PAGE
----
|Publication number||US4608596 A|
|Application number||US 06/530,656|
|Publication date||Aug 26, 1986|
|Filing date||Sep 9, 1983|
|Priority date||Sep 9, 1983|
|Publication number||06530656, 530656, US 4608596 A, US 4608596A, US-A-4608596, US4608596 A, US4608596A|
|Inventors||Lance Williams, Jules Bloomenthal|
|Original Assignee||New York Institute Of Technology|
|Export Citation||BiBTeX, EndNote, RefMan|
|Patent Citations (13), Referenced by (59), Classifications (11), Legal Events (6)|
|External Links: USPTO, USPTO Assignment, Espacenet|
This invention relates to video systems and, more particularly, to a system for colorizing monochrome video frames.
There are a number of different types of existing equipment for colorizing monochrome video. One use of such equipment is for producing colorized versions of existing monochrome film. In one type of system the film is viewed with a video camera to obtain an electronic video signal which can then be stored and processed electronically to add colors to specified regions of each frame. Some electronic colorizing systems involve the use of so-called "pseudocolorizers", which operate, in the manner of an electronic look-up table, to assign a particular color to the luminance value that is sensed at each elemental position or pixel of a monochrome frame. Systems also exist in which an operator can specify, such as via a computer terminal, particular colors that are to be assigned to specified regions of a frame being colorized. These systems generally tend to be complex and expensive, although most such systems do not provide the operator with adequate flexibility while performing the colorization tasks.
The cost of colorizing is directly related to the time that it takes to color each frame, so it would be highly advantageous to have a system that was itself not unduly expensive, and also facilitated the rapid production of colorized video frames.
The following U.S. patents disclose techniques for colorization of monochrome pictures, or related techniques: U.S. Pat. Nos. 3,706,841, 3,710,011, 3,761,607, 3,784,736, 3,943,561, 3,975,762, 3,972,067, 4,025,946 and 4,149,185.
The prior art systems known to applicant suffer from one or more of the following disadvantages: (1) slow processing speed, with each frame to be colorized requiring many minutes or hours, resulting in unduly high processing costs; (2) lack of operator convenience and flexibility that is needed to facilitate obtainment of quality colorized video; (3) undue complexity and/or cost of the colorizing system itself.
It is an object of the present invention to overcome these disadvantages of prior art video colorizing systems.
The present invention is directed to an improved system for colorization of monochrome video frames under operator control, the system facilitating colorization at relatively high speed while not requiring unduly expensive components. In accordance with an embodiment of the invention, means are provided for deriving a monochrome video signal representative of a video frame. Means are provided for generating operator-selected color component signals for operator-selected regions of pixels of a video frame. A color video frame memory is provided for storing the operator-selected color component signals for each pixel selected by the operator for colorization. A video color encoder is provided, the encoder having a luminance input and a plurality of color component inputs, and an encoded color video output. The monochrome video signal is coupled to the luminance input of the encoder and the color component signals scanned out of the color video frame memory are coupled to the respective color component inputs of the encoder. Means are provided for recording the output of the encoder, and for displaying the output of the encoder.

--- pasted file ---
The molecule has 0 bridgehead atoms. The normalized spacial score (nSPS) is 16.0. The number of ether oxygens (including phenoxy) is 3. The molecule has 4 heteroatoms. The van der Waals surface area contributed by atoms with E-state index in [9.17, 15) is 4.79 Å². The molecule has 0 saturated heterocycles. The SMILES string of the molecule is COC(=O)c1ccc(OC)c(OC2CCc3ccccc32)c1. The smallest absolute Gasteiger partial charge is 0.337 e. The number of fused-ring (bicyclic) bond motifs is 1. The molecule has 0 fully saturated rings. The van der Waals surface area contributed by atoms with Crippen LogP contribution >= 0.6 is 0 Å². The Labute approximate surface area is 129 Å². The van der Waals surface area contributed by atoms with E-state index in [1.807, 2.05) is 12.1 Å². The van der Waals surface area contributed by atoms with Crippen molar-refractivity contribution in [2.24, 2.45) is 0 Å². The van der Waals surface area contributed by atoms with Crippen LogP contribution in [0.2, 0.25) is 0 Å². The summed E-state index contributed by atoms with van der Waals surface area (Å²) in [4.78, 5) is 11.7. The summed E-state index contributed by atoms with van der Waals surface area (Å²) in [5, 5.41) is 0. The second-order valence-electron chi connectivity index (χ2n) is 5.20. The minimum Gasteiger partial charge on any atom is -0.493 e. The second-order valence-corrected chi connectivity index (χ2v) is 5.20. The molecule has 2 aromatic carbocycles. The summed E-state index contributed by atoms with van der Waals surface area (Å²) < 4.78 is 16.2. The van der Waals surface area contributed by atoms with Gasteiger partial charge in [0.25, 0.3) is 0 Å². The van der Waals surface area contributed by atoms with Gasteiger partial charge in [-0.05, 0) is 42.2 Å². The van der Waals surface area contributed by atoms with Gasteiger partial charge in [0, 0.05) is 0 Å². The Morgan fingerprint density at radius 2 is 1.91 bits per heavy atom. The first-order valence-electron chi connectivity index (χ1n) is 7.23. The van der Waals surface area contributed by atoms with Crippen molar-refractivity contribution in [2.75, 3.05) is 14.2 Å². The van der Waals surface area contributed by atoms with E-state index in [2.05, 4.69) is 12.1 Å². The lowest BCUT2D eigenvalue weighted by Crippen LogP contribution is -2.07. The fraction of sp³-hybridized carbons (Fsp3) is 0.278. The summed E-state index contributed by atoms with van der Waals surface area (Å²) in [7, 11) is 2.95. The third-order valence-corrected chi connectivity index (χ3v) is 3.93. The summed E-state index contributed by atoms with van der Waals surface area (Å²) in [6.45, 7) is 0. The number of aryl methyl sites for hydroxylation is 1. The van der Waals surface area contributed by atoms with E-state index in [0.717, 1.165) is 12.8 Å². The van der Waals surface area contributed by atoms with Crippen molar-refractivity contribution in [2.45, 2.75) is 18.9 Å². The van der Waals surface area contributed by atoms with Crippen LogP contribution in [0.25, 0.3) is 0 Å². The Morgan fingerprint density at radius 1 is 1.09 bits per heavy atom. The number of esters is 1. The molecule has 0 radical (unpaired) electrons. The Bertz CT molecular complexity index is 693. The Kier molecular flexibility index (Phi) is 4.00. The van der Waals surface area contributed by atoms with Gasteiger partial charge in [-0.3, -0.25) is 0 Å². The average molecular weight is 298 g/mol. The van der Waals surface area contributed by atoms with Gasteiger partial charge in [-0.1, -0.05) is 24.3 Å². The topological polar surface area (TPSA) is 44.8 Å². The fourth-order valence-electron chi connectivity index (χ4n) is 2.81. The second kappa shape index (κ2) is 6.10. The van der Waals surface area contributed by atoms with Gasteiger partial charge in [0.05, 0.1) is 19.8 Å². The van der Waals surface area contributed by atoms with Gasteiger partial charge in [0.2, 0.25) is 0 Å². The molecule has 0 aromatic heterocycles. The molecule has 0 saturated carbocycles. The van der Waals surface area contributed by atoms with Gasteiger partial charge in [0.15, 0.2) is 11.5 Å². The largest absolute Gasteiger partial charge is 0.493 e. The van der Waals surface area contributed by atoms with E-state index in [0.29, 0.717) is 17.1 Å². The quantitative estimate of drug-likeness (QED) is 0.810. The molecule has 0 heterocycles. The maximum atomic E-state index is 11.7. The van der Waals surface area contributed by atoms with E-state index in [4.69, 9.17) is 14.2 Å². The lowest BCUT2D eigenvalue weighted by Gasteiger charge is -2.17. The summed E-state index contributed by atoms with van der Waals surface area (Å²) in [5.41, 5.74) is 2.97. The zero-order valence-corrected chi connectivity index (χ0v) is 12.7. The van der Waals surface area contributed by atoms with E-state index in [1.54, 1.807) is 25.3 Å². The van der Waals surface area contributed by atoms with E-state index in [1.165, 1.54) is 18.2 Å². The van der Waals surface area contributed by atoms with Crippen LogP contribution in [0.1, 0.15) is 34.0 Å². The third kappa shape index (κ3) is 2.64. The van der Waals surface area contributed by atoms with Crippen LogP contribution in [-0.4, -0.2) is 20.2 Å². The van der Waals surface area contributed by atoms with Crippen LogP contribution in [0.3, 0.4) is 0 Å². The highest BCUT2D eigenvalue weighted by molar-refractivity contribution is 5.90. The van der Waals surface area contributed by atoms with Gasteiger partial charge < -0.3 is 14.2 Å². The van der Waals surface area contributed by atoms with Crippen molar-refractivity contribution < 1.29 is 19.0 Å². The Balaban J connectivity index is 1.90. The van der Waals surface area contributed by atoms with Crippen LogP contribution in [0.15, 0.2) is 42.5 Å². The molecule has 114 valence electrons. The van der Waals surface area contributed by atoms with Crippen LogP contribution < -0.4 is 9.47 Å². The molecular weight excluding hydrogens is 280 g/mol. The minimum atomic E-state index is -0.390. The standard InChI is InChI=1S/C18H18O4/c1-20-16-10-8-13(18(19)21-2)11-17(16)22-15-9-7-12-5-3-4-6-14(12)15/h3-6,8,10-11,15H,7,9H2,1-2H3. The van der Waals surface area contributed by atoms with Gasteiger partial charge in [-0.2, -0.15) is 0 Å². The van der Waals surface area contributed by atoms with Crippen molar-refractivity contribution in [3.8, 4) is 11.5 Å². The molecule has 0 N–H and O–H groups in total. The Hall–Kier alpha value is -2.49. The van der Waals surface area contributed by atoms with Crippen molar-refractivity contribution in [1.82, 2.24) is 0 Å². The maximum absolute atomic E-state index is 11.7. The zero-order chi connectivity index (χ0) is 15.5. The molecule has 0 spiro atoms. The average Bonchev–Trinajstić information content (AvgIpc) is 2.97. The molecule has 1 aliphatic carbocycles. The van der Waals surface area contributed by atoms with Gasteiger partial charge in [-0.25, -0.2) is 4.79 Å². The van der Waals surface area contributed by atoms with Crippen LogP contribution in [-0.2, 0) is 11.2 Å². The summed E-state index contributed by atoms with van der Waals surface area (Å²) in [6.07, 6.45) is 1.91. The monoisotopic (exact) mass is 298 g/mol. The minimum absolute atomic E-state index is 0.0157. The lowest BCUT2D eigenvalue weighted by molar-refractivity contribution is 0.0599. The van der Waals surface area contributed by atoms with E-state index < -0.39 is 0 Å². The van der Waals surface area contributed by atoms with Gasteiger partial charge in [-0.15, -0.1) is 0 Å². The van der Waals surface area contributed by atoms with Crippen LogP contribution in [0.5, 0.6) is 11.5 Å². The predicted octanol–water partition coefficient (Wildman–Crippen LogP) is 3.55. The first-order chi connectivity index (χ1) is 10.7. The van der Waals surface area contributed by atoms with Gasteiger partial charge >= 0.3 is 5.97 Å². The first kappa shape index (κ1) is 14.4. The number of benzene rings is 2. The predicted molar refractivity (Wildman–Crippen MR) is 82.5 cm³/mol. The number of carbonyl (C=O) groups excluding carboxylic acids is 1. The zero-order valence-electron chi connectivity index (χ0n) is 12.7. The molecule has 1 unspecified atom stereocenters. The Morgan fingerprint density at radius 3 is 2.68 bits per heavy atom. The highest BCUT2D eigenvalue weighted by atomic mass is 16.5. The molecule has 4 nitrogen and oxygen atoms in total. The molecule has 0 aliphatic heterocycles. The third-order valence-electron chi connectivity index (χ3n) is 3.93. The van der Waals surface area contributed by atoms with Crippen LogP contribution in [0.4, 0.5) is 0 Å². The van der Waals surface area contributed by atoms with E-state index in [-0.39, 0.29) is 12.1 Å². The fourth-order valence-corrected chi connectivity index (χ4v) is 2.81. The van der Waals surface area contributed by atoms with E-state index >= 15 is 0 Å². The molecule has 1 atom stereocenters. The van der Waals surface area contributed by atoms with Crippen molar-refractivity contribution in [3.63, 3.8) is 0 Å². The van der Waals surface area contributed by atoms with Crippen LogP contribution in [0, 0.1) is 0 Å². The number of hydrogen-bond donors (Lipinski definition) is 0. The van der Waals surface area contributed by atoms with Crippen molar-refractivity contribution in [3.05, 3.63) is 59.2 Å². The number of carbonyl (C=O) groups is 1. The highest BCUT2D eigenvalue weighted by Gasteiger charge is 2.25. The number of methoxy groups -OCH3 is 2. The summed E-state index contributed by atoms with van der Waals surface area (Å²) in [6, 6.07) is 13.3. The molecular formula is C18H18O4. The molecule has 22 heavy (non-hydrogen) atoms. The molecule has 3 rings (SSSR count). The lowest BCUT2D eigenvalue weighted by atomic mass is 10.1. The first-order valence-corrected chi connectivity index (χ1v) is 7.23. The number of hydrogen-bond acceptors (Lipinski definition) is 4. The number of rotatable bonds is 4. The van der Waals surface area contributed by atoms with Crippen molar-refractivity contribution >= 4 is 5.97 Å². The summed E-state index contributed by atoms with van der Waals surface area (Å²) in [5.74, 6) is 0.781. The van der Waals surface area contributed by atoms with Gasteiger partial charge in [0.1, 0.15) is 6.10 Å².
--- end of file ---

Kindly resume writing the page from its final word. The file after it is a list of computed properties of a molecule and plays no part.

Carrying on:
As described in the preferred embodiments hereof, the operator typically works at a data tablet, while viewing the frame to be colorized, and defines and/or selects regions of the frame to be colorized, and also selects the colors to be used in each region. This color information is stored in the frame buffer portion of the recited color video frame memory. Preferably, in addition to being able to view the composite work on a display coupled to the output of the encoder, the operator can also see the colors being added to the frame on a display, for example an RGB monitor, coupled to the output of the color video frame memory.
In an embodiment hereof, a pseudo-colorizer is used to generate a pseudo-colorized frame from the original monochrome video frame, and this is used as an initial rough colorization from which an operator can begin working toward the ultimately desired colorization of the frame. In this embodiment, a monochrome video frame buffer is provided for storing the monochrome video signal, and a pseudo-color look-up memory is responsive to the outputs of the monochrome frame buffer for generating a plurality of pseudo-color component signals. Typically, and as known in the art, these pseudo-colors are a function of the amplitude of the luminance signal at each pixel of the frame to be colorized. In the embodiment hereof, a multi-channel keyer is utilized to select either the pseudo-colored component signals or, preferentially, the operator-selected color-component signals (when present) for coupling to the color-component inputs of the encoder. Also, in this embodiment, an auxiliary buffer is provided for keying a cursor output, at RGB resolution, to the RGB monitor. Also, an operator-controlled switcher allows viewing by the operator, on the RGB monitor, of the pseudo-colored frame or the operator-selected colored portions of the frame.
Further features and advantages of the invention will become more readily apparent from the following detailed description when taken in conjunction with the accompanying drawings.
FIG. 1 is a block diagram of a system in accordance with an embodiment of the invention.
FIG. 2 is a block diagram of a system in accordance with another embodiment of the invention.
FIG. 3 is a block diagram of the multi-channel keyer utilized in the FIG. 2 embodiment.
FIG. 4 is a flow diagram of the routine of the processor of the FIG. 2 embodiment.
Referring to FIG. 1, there is shown an embodiment of an apparatus in accordance with the invention. A source of monochrome image is provided. In the illustrated example, the source is a monochrome frame store 135 which is coupled to a video recorder 131. It will be understood that any suitable source of monochrome video can be employed. The output of frame store 135, which may include a frame grabber and a digital-to-analog converter, is coupled to the luminance input of a color video encoder 140 which, in the present embodiment, is a standard RBGY NTSC encoder which receives a luminance input, Y, and color component inputs, R, G, and B, and produces an output signal in standard NTSC format; i.e. a video signal containing luminance and chrominance signals in a form suitable for display using a conventional NTSC monitor. The encoder 140 may comprise, for example, an RGBY NTSC encoder of the type sold by Bosch Fernseh Co. The output of encoder 140 is coupled to NTSC monitor 150 and to another video recorder 160.